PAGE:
These superdonors — those who are now freed to open their wallets even more to as many candidates, party committees and political action committees they deem worthy — include conservative billionaires David and Charles Koch, director Steven Spielberg and banking titan Charles Schwab.
Only a quarter of these donors were women, according to the analysis. Almost half of them lived in the richest 1 percent of neighborhoods, as calculated by per capita income. Fewer than 1 in 50 lived in a majority African-American or Hispanic neighborhood, as compared to 1 in 6 of the general population. And 28 percent of them worked for Wall Street or had roots in the financial sector.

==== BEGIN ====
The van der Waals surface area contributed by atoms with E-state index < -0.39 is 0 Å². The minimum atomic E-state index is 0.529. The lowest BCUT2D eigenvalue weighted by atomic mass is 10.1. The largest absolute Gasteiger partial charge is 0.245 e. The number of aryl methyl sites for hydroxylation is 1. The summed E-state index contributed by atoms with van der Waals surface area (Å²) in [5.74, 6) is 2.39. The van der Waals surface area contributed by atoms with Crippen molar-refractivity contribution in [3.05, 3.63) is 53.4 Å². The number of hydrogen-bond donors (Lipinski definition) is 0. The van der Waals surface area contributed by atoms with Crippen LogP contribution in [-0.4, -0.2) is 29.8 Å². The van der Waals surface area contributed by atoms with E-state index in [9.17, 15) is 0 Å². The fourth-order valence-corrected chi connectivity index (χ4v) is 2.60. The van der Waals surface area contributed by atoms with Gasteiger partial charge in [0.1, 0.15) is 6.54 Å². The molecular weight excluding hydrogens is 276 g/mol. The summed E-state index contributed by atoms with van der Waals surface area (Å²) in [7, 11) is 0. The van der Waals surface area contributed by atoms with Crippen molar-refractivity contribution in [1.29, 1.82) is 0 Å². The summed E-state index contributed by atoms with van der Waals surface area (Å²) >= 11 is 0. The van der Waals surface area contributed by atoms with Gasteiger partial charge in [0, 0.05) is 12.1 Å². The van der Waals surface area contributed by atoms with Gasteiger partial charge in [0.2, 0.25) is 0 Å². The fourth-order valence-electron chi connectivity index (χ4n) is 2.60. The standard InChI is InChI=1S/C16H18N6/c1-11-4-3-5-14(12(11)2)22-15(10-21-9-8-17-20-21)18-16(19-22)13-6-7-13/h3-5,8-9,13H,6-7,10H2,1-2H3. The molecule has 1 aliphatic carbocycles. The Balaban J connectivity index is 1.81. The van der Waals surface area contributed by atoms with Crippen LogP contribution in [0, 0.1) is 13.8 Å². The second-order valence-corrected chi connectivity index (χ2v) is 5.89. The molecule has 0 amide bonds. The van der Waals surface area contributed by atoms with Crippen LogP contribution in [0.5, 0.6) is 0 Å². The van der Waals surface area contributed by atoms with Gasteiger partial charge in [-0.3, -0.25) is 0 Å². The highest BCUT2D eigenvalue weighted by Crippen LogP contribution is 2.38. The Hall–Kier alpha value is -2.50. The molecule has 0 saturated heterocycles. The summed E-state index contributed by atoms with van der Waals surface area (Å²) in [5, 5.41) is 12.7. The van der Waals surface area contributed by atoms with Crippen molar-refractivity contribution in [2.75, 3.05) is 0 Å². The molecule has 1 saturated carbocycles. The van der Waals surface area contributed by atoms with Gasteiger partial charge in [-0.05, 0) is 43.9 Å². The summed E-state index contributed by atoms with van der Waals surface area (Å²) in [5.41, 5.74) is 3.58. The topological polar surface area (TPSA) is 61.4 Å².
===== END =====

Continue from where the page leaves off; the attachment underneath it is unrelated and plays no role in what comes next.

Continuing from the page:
“These elite donors stand apart from the rest of America; they are overwhelmingly wealthy, white, and male,” the report read.
The end result of the ruling will be that candidates will be even more inclined to represent the interests of these powerful mega-donors than they already do, furthering the political power of a group with the highest of advantages. But the same Supreme Court does not seem nearly as ready
to guarantee freedom for women to spend their wages on the health care that works best for them, simply because one old white male justice could be worried that upholding the Affordable Care Act's contraceptive mandate could theoretically, at some point in the future, force corporations to have insurance that pays for a legal medical procedure: